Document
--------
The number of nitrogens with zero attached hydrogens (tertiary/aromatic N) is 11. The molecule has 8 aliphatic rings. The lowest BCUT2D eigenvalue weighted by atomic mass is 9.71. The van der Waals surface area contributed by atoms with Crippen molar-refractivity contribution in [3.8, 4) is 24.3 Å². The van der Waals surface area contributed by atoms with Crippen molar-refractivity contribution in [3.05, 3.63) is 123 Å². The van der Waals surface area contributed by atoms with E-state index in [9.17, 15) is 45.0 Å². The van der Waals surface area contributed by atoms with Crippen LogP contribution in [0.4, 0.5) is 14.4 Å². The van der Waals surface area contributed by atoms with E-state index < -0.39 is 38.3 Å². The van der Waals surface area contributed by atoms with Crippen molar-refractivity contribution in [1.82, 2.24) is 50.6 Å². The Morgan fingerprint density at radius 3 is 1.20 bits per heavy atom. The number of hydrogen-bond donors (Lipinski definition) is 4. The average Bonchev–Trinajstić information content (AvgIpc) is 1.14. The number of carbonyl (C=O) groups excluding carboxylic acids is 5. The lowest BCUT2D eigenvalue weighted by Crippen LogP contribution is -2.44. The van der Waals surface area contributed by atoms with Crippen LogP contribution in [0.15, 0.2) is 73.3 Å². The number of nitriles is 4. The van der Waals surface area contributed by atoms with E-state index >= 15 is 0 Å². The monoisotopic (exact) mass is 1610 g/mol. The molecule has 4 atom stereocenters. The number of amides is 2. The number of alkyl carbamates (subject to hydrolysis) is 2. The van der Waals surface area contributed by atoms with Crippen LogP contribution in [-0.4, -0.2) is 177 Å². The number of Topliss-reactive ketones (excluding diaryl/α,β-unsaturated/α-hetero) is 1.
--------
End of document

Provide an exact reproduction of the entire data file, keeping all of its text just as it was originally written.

The number of nitrogens with zero attached hydrogens (tertiary/aromatic N) is 11. The molecule has 8 aliphatic rings. The lowest BCUT2D eigenvalue weighted by atomic mass is 9.71. The van der Waals surface area contributed by atoms with Crippen molar-refractivity contribution in [3.8, 4) is 24.3 Å². The van der Waals surface area contributed by atoms with Crippen molar-refractivity contribution in [3.05, 3.63) is 123 Å². The van der Waals surface area contributed by atoms with E-state index in [9.17, 15) is 45.0 Å². The van der Waals surface area contributed by atoms with Crippen LogP contribution in [0.4, 0.5) is 14.4 Å². The van der Waals surface area contributed by atoms with E-state index < -0.39 is 38.3 Å². The van der Waals surface area contributed by atoms with Crippen molar-refractivity contribution in [1.82, 2.24) is 50.6 Å². The Morgan fingerprint density at radius 3 is 1.20 bits per heavy atom. The number of hydrogen-bond donors (Lipinski definition) is 4. The average Bonchev–Trinajstić information content (AvgIpc) is 1.14. The number of carbonyl (C=O) groups excluding carboxylic acids is 5. The lowest BCUT2D eigenvalue weighted by Crippen LogP contribution is -2.44. The van der Waals surface area contributed by atoms with Crippen LogP contribution in [0.15, 0.2) is 73.3 Å². The number of nitriles is 4. The van der Waals surface area contributed by atoms with E-state index >= 15 is 0 Å². The monoisotopic (exact) mass is 1610 g/mol. The molecule has 4 atom stereocenters. The number of amides is 2. The number of alkyl carbamates (subject to hydrolysis) is 2. The van der Waals surface area contributed by atoms with Crippen LogP contribution in [-0.4, -0.2) is 177 Å². The number of Topliss-reactive ketones (excluding diaryl/α,β-unsaturated/α-hetero) is 1.